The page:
By Robert L. Scheier
The cloud is big and getting bigger, especially in Latin America. Remote infrastructure management, security and the development of customer-facing applications are hot opportunities for service providers who can meet its new demands.
Companies in Latin America and Asia Pacific are running a much higher proportion of cloud applications (those running in highly virtualized , flexible environments) than their counterparts in other geographies, according to a Tata Consultancy Services survey of senior managers and corporate IT executives from over 600 large companies across the globe. Currently, an average of 39 percent of all applications in the region are cloud-based, a proportion expected to increase to 59 per cent by 2014.
Although reduced costs come to mind first when many customers think of the cloud, the most important driver cited by Latin American firms was the ability to quickly ramp systems up and down as the business needs for them change. Also high on the list were the ability to quickly launch enhancements or experiment with new applications that have the potential to increase revenue and/or profits. In fact, the Latin American companies surveyed reported a 32 percent average revenue gains from their new, cloud-based products and services.
With this much demand and this level of business benefits, there are at least five cloud markets where Latin American providers can shine.
1) Remote infrastructure management (monitoring, tuning and troubleshooting of servers, network and storage from a remote site), ideally for less than what it would cost a customer to perform internally. What customers want here (besides excellent and low-cost service) are features such as real-time dashboards that report on the health of their IT environment in business terms they can understand. That is because IT executives must not only be able to deliver business value, but to prove they are delivering it.
2) Cost-effective cloud-aided disaster recovery. Fewer organizations these days can justify expensive standby “hot” sites full of computing gear just waiting to take over in case of a disaster. More and more companies are instead using the flexibility of the cloud to quickly push less critical test/development or QA loads off servers in case of an outage, running production apps on that hardware until the outage is over. Smart providers who can offer this reduced-price DR (perhaps along with remote infrastructure management) can paint a compelling cost-justification story to customers.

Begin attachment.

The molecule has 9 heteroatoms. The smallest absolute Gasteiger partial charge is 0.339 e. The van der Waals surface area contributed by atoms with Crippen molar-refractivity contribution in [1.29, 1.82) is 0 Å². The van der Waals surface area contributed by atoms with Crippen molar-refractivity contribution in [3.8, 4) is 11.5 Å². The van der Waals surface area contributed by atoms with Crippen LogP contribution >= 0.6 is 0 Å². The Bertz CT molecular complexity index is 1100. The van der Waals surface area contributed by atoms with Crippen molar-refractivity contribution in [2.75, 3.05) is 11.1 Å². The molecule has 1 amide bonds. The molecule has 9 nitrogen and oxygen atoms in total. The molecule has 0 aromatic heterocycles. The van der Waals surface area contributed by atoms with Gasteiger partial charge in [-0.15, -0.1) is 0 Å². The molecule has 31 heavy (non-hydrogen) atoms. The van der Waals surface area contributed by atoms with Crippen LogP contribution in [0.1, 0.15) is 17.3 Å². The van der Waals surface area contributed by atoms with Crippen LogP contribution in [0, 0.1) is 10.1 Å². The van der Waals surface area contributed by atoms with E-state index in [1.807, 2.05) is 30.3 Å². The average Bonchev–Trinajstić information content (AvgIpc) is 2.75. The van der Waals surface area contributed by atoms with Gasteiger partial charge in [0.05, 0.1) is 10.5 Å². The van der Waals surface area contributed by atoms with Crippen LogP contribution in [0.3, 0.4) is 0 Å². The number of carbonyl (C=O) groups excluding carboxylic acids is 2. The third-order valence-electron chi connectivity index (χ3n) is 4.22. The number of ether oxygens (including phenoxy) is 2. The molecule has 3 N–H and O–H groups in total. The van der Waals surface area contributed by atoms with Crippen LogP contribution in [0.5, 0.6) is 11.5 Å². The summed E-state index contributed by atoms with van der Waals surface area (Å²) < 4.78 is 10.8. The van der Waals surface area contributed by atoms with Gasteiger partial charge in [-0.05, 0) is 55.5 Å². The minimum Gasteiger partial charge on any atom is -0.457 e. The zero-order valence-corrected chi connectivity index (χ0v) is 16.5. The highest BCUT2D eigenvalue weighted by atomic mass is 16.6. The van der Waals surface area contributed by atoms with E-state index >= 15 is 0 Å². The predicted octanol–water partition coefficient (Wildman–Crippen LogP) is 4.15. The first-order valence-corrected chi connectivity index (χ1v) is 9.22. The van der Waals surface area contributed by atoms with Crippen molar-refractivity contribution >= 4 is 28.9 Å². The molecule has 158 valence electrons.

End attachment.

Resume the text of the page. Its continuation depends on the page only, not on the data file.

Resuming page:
3) Security for the cloud, which the study showed to be one of the main obstacles for adopting and benefiting from cloud applications. The businesses I talk to want verifiable proof that their cloud-based systems and data are being protected with the proper configuration and other security measures. This, again, speaks to the persistent demand for accountability and measurable results.
4) The use of open source software and frameworks such as OpenStack to make it easier for customers to move applications and data among multiple public and private (or internal) clouds. This helps provide the flexibility that ranked so high among customers in the TCS survey. As the use of these frameworks expands beyond early adopters such as hosting firms, enterprises will need help evaluating and implementing them – as well as the 24/7 expert support that may not be available from a “volunteer” open source community.
5) The final sweet spot is customer-facing applications, which according to the TCS survey are getting the largest share of the cloud application budget. This is a natural fit for Latin American development houses that tap the creative and graphical skills of their staffs, as well as their feel for the needs of local markets. Young, aggressive start-ups who are already using the latest development tools to build edgy multimedia applications (a growing focus for Guadalajara) can get into the enterprise market by putting a customer-friendly face on cloud applications.
However you define it (public cloud, private cloud, Infrastructure as a Service, Platform as a Service or Business Process as a Service) the cloud is an increasingly big draw in Latin America. The shift to this more dynamic, elastic, and cost-effective platform gives new, and current, service provider a new battleground on which to joust.